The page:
A tissue sample must be taken and a biopsy performed on a mole that changes in appearance, itches, oozes or bleeds, according to WebMD. Changes or irregularities in symmetry, size, color and the shape of border edges are key factors in differentiating a normal mole from melanoma.
A problematic mole is one that displays two sides that do not match, ragged and uneven borders, variations in color and shades, a diameter larger than a pencil eraser, and has become suddenly elevated, larger or smaller, explains WebMD. Irregular shaped moles that are 1/4 inch in diameter and of mixed color with fading borders are called atypical moles. While they are not cancerous, they can develop into cancerous lesions. Late-stage malignant melanoma is a serious and hard to treat illness; early detection and intervention is key to a successful prognosis. If a mole is determined to be cancerous, it is removed, along with a portion of the surrounding skin, and additional treatments, such as chemotherapy, radiation and immunotherapy, may be required.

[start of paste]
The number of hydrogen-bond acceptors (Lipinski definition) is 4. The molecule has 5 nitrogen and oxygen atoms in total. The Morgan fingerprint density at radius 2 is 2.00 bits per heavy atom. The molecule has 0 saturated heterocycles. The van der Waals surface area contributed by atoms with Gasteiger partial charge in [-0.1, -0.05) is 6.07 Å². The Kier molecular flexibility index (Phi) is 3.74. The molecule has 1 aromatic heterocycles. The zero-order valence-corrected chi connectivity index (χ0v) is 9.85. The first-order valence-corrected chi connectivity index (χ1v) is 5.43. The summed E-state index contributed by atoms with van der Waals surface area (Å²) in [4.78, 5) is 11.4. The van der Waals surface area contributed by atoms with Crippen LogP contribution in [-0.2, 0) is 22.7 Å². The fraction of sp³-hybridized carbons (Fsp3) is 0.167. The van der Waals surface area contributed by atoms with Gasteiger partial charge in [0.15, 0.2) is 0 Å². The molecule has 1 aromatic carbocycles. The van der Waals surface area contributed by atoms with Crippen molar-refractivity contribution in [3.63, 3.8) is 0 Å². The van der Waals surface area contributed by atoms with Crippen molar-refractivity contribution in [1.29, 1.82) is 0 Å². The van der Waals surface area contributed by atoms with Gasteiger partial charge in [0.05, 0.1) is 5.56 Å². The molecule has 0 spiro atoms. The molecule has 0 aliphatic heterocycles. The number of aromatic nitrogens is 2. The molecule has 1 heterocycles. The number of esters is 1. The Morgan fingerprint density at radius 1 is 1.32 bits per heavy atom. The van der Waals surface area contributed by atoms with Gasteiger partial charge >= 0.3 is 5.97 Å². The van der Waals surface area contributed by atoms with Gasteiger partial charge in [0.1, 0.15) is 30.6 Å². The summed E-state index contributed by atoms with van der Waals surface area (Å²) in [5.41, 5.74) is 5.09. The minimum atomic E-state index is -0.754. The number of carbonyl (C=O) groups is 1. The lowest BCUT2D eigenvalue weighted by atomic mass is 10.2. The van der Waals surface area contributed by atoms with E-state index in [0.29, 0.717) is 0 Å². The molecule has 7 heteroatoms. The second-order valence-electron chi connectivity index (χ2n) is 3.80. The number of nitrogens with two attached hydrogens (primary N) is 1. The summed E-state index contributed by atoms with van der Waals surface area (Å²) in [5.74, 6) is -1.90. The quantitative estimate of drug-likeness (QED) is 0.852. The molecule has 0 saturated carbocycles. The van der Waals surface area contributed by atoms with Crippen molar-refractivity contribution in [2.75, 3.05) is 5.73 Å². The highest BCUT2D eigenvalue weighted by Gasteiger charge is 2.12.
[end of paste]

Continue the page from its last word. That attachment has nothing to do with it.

Basal-cell carcinoma and squamous-cell carcinoma are two common forms of non-melanoma skin cancer with successful cure rates if detected early and treated, states WebMD. Having skin cancer once predisposes individuals for a recurrence; checkups are advised at least annually.